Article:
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Last year, the USDA made a decision that flew under the radar of many American consumers: the agency announced that China’s meat processing plants were equivalent to those in the US, and that it would be perfectly legal for US companies to ship chickens to China for processing, then bring them back to the US for consumption. To add insult to injury, there’s been absolutely no indication that Chinese-processed chicken would require any identifying labels in your local grocery store.
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Given China’s poor food safety record and the enormous carbon footprint involved in shipping such long distances, consumer’s rights groups and even Congressional representatives have started raising alarms about these rules going forward. Incredibly, chicken grown and slaughtered in China isn’t considered equivalent to that found in the US, and is not allowed to be imported into the US. It’s bizarre that that agency could be so concerned about Chinese slaughterhouses that they’re not allowed to do business with the US, but the country’s processing plants are considered acceptable.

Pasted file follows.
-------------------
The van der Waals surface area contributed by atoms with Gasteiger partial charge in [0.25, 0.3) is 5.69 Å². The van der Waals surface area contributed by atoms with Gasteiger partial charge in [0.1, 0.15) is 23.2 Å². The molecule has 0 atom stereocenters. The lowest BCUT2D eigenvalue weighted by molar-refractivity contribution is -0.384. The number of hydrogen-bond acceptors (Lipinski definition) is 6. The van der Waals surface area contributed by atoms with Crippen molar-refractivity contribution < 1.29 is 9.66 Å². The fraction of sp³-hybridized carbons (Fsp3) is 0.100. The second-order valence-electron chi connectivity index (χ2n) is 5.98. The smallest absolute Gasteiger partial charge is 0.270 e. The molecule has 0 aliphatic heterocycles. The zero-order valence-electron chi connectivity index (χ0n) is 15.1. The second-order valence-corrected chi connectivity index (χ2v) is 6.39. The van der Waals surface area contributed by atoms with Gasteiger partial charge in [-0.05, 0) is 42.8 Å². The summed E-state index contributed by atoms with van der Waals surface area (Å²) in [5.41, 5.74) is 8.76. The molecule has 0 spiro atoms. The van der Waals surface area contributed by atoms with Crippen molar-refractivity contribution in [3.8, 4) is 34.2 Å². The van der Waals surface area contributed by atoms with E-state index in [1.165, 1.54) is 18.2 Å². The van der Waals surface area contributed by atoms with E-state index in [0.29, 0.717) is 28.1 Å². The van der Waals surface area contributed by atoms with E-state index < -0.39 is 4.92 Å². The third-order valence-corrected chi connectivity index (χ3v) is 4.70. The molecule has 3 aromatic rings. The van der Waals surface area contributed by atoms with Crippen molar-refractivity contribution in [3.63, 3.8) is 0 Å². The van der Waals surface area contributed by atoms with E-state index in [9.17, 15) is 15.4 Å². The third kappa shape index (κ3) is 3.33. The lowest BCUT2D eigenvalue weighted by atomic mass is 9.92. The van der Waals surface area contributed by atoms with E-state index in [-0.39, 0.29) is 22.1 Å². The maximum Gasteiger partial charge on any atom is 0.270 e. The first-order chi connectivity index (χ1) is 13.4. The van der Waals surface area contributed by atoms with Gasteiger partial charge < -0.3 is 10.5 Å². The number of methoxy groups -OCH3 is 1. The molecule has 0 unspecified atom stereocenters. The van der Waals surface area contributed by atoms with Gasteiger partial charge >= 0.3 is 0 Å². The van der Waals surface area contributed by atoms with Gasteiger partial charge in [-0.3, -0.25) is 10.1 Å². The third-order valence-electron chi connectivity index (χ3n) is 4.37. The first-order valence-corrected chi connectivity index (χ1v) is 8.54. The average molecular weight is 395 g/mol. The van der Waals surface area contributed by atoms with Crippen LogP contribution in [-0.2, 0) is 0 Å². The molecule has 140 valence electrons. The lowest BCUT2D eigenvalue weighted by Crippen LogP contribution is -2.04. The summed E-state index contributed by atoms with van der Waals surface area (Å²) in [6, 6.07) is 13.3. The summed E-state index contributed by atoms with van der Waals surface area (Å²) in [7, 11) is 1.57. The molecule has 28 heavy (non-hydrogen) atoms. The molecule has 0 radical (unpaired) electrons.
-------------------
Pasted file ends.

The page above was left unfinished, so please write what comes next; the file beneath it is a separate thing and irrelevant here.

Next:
While chicken producers have responded to the backlash in recent months by claiming that shipping meat to China for processing is economically unviable, the truth is that this process is already in use in the US seafood market. Even when factoring in the 14,000 mile journey, labor costs in China are so low compared to the US that seafood companies routinely ship their product across the world and back before it ever ends up in your grocery aisle. While a US worker makes an average of $11 an hour, Chinese chicken processors pay only a fraction of that, just $1-2 per hour.
Not only is this move bad news at a time when American workers are just starting to recover from recession, it’s also worrying on a very basic level. Chinese processors have had no shortage of food safety scandals in recent years, with dangerous levels of toxins like mercury and melamine found in baby formula and milk powder, and rat meat being passed off as lamb in Chinese markets. Even American pets have been sickened and killed by tainted jerky treats imported from China. The health and safety risks just don’t seem to be worth the economic savings. Hopefully, with enough negative publicity, the USDA will reconsider its decision — on chicken and on seafood.